essential to understand what influences website visibility in search engine
results. Algorithms update frequently and strive to provide the
best customer experience, so the demands on website owners to match this
aspiration has increased accordingly.
optimisation is more than pure SEO: it is a blend of technical, marketing and
customer service skills that aim to satisfy the demands of search engines and
A CMS is just
about content so it doesn’t need much attention, right? Wrong. In an e-commerce
environment CMS means so much more than being able to edit and publish content.
E-commerce pages have dynamic content served by code and this content can change
depending on the visitor session; given such variation, how can you weave
static content into dynamic pages without screwing the display?
sophistication of consumers and online technology has risen, so have the
demands on e-commerce managers to understand which tools are the best-fit for
the business. Having worked on many CMS implementations and seen the pitfalls,
I thought I’d share some advice on what questions you need to be asking.
Producing relevant content is important for site optimisation, both for pure SEO benefit and to improve the user experience and drive conversion.
This post looks at how you can make the most of four types of web content (information pages, images, videos and blogs) and move away from a flat view where content is isolated in one place.
Much of this is common sense but I know many web teams who don’t fully appreciate the value of their content.
Copy, copy, copy. Not a Labour Party election slogan but an ode to the all important words that help elevate your website above the masses and improve on-page engagement and conversion.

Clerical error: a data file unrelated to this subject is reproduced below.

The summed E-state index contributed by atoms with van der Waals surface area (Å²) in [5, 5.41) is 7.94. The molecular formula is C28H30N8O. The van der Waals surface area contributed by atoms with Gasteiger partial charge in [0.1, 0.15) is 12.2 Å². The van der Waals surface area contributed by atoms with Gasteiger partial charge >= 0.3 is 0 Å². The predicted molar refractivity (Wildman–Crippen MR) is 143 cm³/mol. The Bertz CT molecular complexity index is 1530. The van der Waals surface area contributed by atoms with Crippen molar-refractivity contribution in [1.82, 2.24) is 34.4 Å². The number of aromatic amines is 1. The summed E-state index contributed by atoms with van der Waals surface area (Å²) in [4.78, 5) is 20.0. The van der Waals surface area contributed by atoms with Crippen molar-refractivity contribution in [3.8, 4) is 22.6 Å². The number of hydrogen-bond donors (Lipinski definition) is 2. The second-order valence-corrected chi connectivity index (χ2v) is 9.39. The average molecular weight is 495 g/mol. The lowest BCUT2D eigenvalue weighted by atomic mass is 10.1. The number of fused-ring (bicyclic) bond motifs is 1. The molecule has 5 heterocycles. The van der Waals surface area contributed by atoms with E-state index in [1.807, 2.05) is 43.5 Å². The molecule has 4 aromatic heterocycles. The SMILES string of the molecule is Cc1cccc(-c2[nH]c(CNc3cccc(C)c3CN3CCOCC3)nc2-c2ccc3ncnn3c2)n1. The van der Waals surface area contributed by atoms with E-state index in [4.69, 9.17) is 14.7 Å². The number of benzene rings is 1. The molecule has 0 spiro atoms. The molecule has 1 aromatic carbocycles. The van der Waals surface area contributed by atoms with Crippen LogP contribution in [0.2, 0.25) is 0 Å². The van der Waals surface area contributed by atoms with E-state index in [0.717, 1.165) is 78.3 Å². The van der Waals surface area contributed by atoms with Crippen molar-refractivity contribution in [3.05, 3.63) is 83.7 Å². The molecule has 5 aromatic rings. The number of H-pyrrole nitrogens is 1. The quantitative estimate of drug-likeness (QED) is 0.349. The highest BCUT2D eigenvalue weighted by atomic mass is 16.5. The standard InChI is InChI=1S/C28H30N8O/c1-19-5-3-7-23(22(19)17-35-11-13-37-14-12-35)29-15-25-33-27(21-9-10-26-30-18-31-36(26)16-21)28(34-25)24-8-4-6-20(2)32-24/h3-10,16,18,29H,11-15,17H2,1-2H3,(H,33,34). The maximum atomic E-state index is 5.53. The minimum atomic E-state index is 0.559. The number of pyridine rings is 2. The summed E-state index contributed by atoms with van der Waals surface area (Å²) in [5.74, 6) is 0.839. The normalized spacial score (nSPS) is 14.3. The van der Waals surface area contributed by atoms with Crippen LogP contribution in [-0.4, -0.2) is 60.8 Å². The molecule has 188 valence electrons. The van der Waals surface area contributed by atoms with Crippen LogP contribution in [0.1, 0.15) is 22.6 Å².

Website copy plays a crucial role in informing your visitors, presenting your values and directing people to take actions, not to mention giving a boost to your SEO efforts.
But what is good copy? Is it copy that raises your search engine visibility? Or words that extol your virtues as the next laureate?
In my latest attempt to open myself to professional and personal slaughter, this blog explores the qualities of good web copy, linking to useful articles written by respected copywriters. I don't claim it to be definitive but the intention is to open a discussion about what good copy really is.
Augmented Reality (AR) is the next keyword wet dream for the
online industry buzz word bingo enthusiasts. As social media becomes more
ingrained in commercial planning and the excitement fades into practical
solutions, it’s inevitable that the new kid on the block will start to make
I think AR is an exciting development. However, behind the pomp that surrounds another buzz
word, is there a commercial model that could make AR a practical tool in the
I’m going to stick my neck on the line and say yes....
There are still a lot of sceptics out there who consider Twitter overblown with hype and offering no tangible commercial value. I can understand that point of view but it often comes from a lack of vision regarding the role social media can play in customer communication and engagement.